Veteran's Affairs: exceeding expectations

Valerie Palacios

Valerie Palacios

2/4/2011 -- I didn't think much when I filled out a form at the Veteran's Affairs table during my attendance at a recent Army Reserve Yellow Ribbon Reintegration Program. But now, after my third appointment at the Veteran's Affairs Medical Center in less than a month, I am highly impressed by the service I received and very happy I stopped at that table to talk to the staff and receive help in filling out the benefits form.

Soldiers returning from deployments to Iraq and Afghanistan are required to attend these Yellow Ribbon events as a means of learning about the benefits and resources that are newly available to them. Even though I had just completed my second combat deployment, I had no idea what the VA had to offer.

Yellow Ribbon wasn't around after my first deployment. All of this type of information was thrown at us upon our return when we were more focused on the loved ones we were returning home to. There was no way we could have filtered through and retained all of it.

When I stopped by the VA table at the Yellow Ribbon event and filled out a VA Form 10-10EZ (Application for Health Benefits), I was impressed by the helpful staff, but I went home wondering how many months it would be before I heard anything about the progress of the form.

To my great surprise, I received a phone call just two weeks later, even though it was in the middle of the holiday season. The VA representative on the other line asked me when I would be available to go to my first doctor's appointment and to meet my combat veteran case manager.

My first and second appointments were set for the same day and I didn't have any idea what I was getting myself into. The only thing the representative told me was that because I just returned from deployment, the VA will do a complete physical and post-deployment evaluation.

I was okay with that. Who doesn't like the idea of free medical care? I didn't feel like I had anything to lose by simply going see a doctor. I figured they would check me out, tell me everything was okay and send me on my way. I had this idea that the VA only helped service members who became injured or sick during their time in service, like the old guys I used to see when my dad would take me along for his VA appointments. I didn't think I fit that category so I wasn't expecting much.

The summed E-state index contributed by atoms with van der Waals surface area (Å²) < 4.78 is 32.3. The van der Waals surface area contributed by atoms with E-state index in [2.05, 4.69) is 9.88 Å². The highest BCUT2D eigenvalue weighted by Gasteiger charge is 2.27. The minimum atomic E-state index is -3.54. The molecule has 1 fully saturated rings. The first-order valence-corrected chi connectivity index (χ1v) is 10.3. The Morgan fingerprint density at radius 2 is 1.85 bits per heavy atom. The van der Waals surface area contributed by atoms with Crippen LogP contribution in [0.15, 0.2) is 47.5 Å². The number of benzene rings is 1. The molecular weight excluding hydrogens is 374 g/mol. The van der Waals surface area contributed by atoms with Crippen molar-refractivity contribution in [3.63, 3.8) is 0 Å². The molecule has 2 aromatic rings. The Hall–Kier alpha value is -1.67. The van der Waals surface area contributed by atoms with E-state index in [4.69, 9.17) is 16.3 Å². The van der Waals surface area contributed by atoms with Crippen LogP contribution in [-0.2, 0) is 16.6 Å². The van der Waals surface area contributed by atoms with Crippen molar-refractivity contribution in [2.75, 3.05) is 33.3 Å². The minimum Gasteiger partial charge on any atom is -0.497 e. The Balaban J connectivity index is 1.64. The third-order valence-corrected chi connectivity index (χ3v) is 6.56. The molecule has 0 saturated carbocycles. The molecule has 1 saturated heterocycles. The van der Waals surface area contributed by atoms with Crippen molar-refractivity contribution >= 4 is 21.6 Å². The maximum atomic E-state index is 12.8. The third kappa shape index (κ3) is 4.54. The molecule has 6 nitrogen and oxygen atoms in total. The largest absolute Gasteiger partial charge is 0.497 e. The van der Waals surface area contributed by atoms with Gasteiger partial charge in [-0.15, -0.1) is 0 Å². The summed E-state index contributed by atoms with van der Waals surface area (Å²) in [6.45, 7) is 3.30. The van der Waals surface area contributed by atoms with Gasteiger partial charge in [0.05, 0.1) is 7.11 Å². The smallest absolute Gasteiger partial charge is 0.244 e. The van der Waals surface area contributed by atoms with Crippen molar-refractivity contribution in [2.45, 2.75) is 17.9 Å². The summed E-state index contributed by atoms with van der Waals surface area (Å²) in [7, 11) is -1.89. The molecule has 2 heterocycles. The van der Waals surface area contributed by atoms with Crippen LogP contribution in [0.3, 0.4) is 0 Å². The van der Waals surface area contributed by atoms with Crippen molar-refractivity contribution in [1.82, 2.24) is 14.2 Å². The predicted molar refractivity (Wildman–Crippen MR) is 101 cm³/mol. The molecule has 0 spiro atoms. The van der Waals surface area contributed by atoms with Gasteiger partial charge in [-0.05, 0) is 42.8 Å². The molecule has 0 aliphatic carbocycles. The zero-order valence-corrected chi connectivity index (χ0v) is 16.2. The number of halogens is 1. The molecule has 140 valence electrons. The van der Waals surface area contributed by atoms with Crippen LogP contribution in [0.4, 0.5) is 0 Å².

Even before my appointment started, I was impressed. I had never been to a doctor's appointment where you don't have to wait forever to be seen. At the VA clinic, a nurse immediately took me in for my basic assessment and I was sent straight to the doctor's office for my check up. Both the nurse and doctor were extremely patient and willing to answer all my questions. During my appointment, the doctor explained I have five years of cost-free health care, starting the date I was released from active duty. Since I already have another healthcare provider, the VA's healthcare can be my primary or alternate healthcare.

Right now, I'm also eligible for TriCare because it is offered for six months after release from active duty upon return from a deployment. Although I am signed up for TriCare, I'm already very pleased with the VA healthcare and plan to continue to use it instead.

There's just something wonderful about how the VA was so proactive in calling me to schedule visits, instead of me procrastinating and making my own appointments. Their attention to meeting their appointment times instead of having patients spend the majority of their time in the waiting area is stellar service. My appointment at the VA was the first time I didn't feel rushed through a doctor's visit. It was just a different experience than dealing with regular civilian medical facilities that try to see as many patients as possible in a short period of time.

At my first appointment, after my lab work was completed, I was off to meet my combat veteran case manager. He too, was very helpful and full of information. After this visit, I felt like I had this VA stuff down and if I find I need a little help in the future, I have access to all the people who could point me in the right direction.

It was only about a week after my first appointment that my lab results were in my mailbox, along with my next appointment, which was at the women's clinic. No work required on my part! This is great because I easily get lost juggling my full-time job, the Army Reserve and grad school. There is no way I have time for researching doctors and healthcare in this point in my life.

Another great thing about the VA Medical Center is that everything is located in the same facility. I began in my doctor's office, then moved on to another floor for my lab tests, then another for my case manager and the Women's Clinic is in the same building, too.

I was really amazed at all the care they can provide, especially as a female Veteran. The women's clinic offers comprehensive primary care as well as specialty care such as reproductive services, rehabilitation, mental health and treatment for military sexual trauma.

It really is nice to know the VA is really paying more attention to our female veterans and I definitely feel welcome and confident with the services they provide. I hope more female veterans take advantage of these services, or at least sign up for an initial appointment so they can learn more and see for themselves that the VA isn't just for older veterans like my dad.